Shannon Sibbald, PhD, recalls the excitement she felt when she received an email announcing that Schulich Medicine & Dentistry would be developing a brand new program focused on public health.
With a background in health policy management, health promotion and health systems, it was something she wanted to be a part of.
In this Q&A, the young faculty member discusses how she was able to take on an integral role in the development of the Master of Public Health Program, what the experience has been like, and how the work has influenced the direction of her research.
What is your education background?
After high school, I came to Western University. I was in the second graduating class of the brand new program through the Faculty of Health Sciences, and completed a bachelor of health sciences in 2002. I then went to the University of Toronto where I completed a master’s degree and PhD within the Department of Health Policy Management and Evaluation.
I came back to Western to complete a postdoctoral fellowship. It was a two-year fellowship, but I ended up having one of my children in the middle of it, so it ended up being closer to three years.
After completing your postdoctoral fellowship, how did you end up working at Schulich Medicine & Dentistry?
I actually ended up working at the Southwest Local Health Integration Network as an Integration and Design Specialist and did a lot of programming. I was able to get some hands-on experience, which was great, but then the Master of Public Health Program came about and I was hired to teach the course on health promotion as a limited duties faculty member in 2013.
Since then, I interviewed for the position I am in now, which is Assistant Professor in the Department of Family Medicine, Schulich Interfaculty Program in Public Health and School of Health Studies.
Helping to develop a brand new program at Schulich Medicine & Dentistry must have been challenging and exciting. Why did you want to get involved with that process?
I remember receiving the very first email from Dr. Michael J. Strong who was seeking interested people. I saw it as a unique opportunity, and from that day I knew it was something I wanted to be a part of. I made it a point to continuously meet with the leadership that were developing the program, before they had even invited me to be a part of it.
Being part of the second graduating class in the undergraduate program I completed helped me value being a part of something new. Also, through all of my training I had exposure to multiple sectors of the health system, and do consider myself a health systems researcher. Even though it is a program in public health, I realized there was a strong undertone of it becoming an integrated program.
The MPH Program is now in its fourth year. Do you still enjoy the work you are doing within the Program?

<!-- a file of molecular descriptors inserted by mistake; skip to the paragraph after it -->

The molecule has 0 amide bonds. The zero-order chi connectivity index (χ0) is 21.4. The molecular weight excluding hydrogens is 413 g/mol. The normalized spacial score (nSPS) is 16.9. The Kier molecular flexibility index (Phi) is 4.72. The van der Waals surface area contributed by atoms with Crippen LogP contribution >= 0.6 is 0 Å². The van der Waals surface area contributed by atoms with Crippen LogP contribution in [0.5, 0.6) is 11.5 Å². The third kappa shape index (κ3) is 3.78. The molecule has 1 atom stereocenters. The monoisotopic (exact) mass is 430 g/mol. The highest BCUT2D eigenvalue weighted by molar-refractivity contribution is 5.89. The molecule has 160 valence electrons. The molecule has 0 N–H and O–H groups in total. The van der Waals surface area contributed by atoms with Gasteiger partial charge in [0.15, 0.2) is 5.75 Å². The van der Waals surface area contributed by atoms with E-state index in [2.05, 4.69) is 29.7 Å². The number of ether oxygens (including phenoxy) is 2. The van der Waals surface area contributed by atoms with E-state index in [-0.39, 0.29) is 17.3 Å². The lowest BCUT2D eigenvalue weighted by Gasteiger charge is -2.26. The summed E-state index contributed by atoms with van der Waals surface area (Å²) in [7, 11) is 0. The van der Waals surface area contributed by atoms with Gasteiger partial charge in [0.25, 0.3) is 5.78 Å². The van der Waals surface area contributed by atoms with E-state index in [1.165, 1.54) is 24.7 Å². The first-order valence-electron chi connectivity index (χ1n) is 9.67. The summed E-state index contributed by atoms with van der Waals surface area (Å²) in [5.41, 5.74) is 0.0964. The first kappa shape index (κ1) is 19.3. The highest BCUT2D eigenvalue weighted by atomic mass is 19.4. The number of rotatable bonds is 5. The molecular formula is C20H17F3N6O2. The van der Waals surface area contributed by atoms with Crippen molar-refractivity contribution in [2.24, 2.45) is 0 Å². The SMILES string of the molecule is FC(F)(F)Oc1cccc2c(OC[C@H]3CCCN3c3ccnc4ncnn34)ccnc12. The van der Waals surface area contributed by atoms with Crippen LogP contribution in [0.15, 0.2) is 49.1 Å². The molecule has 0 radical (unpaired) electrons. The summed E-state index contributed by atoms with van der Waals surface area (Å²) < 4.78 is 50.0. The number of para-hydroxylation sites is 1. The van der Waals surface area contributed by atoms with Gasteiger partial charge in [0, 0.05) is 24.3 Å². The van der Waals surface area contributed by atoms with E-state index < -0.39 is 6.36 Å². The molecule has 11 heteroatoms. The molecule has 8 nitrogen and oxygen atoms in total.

I love it. The work is very fulfilling and very challenging. The style of teaching we do is case-based, and I’ve really taken that on as my own passion. After attending several workshops on case-based learning and case-based teaching at the Ivey Business School and Harvard University, I now travel to national and international conferences to present on it myself because I firmly believe in its relevance, practicality and ability to make students better learners, decision makers and leaders.
What has it been like supervising students in the MPH Program?
All of the students in the MPH Program get put into teams at the beginning of each year, and each team gets what we call a faculty advisor. All of the faculty members within the MPH program are assigned a team, so every year I’ve supervised a team of five to seven students. The MPH Program is non-research based, so these students aren’t supporting my research — I work with them on more program-specific deliverables like their practicum work.
I’ve learned so much from these students, especially since their backgrounds and experiences are so diverse. There is this saying that to teach is to learn twice, and I truly believe I’ve experienced that — I learn from them every day. The case-based method allows us to leverage the different backgrounds these students have and bring them to the conversation.
Tell me a bit more about the research you are currently working on.
I do a lot of work around implementation science. I’m trying to understand how different groups, individuals and organizations use knowledge. I’ve spent time looking into how teams access, share and store knowledge. I’m very interested in primary teams that work across the health sector, because the patients they work with are complex and have multi-morbidities so they need to work in several settings. Teamwork isn’t new, but a lot of the research so far has only been focused on one sector. I’m interested in the cross-sector approach to team-based care which we need to be thinking about for our patient population.
What made you want to get into this type of work?
I do credit my mentors that I worked with during my undergraduate degree. These people helped me figure out that I have strong skills in research and that I can make changes to and impact the health system from a systems perspective instead of a patient perspective.
What is the potential impact of this work?
At the end of the day, I still want my work to help patients. I want to help at the bedside in terms of providing the best quality care to patients, but using patients’ perspectives to define what that looks like.
What are some things you enjoy doing in your personal life?
I have four young children between the ages of two and 11, so they keep me very busy. We enjoy spending a lot of time outside together, and enjoy going to our cottage in Huntsville. I also teach fitness classes at GoodLife Fitness as a way to keep myself in shape — it’s a great way to relax and get my mind off of things.